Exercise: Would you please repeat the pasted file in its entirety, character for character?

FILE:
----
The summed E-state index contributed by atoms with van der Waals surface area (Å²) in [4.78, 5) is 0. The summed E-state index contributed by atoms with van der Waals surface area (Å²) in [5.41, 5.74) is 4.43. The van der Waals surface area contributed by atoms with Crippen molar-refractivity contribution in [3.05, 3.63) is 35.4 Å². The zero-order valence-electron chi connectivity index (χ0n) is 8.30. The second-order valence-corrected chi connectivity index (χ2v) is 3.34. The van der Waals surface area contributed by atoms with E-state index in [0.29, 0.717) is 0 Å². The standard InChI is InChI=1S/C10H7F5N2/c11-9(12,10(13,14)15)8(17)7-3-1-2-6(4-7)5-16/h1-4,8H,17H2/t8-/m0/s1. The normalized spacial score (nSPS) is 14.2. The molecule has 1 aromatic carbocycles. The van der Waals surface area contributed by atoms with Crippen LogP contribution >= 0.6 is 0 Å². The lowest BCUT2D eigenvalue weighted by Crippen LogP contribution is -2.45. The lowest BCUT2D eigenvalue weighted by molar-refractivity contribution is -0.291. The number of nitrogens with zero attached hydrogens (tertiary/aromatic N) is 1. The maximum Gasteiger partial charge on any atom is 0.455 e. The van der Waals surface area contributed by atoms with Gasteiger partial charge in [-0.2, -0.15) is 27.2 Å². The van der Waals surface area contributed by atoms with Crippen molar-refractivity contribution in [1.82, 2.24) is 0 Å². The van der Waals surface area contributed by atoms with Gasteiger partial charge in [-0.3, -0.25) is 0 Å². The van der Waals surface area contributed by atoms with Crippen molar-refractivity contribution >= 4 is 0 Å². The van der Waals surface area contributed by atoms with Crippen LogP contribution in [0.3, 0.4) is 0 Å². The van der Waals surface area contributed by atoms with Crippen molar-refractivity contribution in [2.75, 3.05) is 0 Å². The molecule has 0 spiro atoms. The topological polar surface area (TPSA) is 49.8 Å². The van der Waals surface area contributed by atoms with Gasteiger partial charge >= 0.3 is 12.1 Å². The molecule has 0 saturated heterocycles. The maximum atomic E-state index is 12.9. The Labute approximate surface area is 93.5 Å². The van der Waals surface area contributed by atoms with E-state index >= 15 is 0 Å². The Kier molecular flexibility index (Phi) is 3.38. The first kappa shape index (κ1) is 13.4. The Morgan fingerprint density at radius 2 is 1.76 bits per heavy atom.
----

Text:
The summed E-state index contributed by atoms with van der Waals surface area (Å²) in [4.78, 5) is 0. The summed E-state index contributed by atoms with van der Waals surface area (Å²) in [5.41, 5.74) is 4.43. The van der Waals surface area contributed by atoms with Crippen molar-refractivity contribution in [3.05, 3.63) is 35.4 Å². The zero-order valence-electron chi connectivity index (χ0n) is 8.30. The second-order valence-corrected chi connectivity index (χ2v) is 3.34. The van der Waals surface area contributed by atoms with E-state index in [0.29, 0.717) is 0 Å². The standard InChI is InChI=1S/C10H7F5N2/c11-9(12,10(13,14)15)8(17)7-3-1-2-6(4-7)5-16/h1-4,8H,17H2/t8-/m0/s1. The normalized spacial score (nSPS) is 14.2. The molecule has 1 aromatic carbocycles. The van der Waals surface area contributed by atoms with Crippen LogP contribution >= 0.6 is 0 Å². The lowest BCUT2D eigenvalue weighted by Crippen LogP contribution is -2.45. The lowest BCUT2D eigenvalue weighted by molar-refractivity contribution is -0.291. The number of nitrogens with zero attached hydrogens (tertiary/aromatic N) is 1. The maximum Gasteiger partial charge on any atom is 0.455 e. The van der Waals surface area contributed by atoms with Gasteiger partial charge in [-0.2, -0.15) is 27.2 Å². The van der Waals surface area contributed by atoms with Crippen molar-refractivity contribution in [1.82, 2.24) is 0 Å². The van der Waals surface area contributed by atoms with Gasteiger partial charge in [-0.3, -0.25) is 0 Å². The van der Waals surface area contributed by atoms with Crippen molar-refractivity contribution >= 4 is 0 Å². The van der Waals surface area contributed by atoms with Crippen LogP contribution in [0.3, 0.4) is 0 Å². The van der Waals surface area contributed by atoms with Crippen molar-refractivity contribution in [2.75, 3.05) is 0 Å². The molecule has 0 spiro atoms. The topological polar surface area (TPSA) is 49.8 Å². The van der Waals surface area contributed by atoms with Gasteiger partial charge >= 0.3 is 12.1 Å². The molecule has 0 saturated heterocycles. The maximum atomic E-state index is 12.9. The Labute approximate surface area is 93.5 Å². The van der Waals surface area contributed by atoms with E-state index >= 15 is 0 Å². The Kier molecular flexibility index (Phi) is 3.38. The first kappa shape index (κ1) is 13.4. The Morgan fingerprint density at radius 2 is 1.76 bits per heavy atom.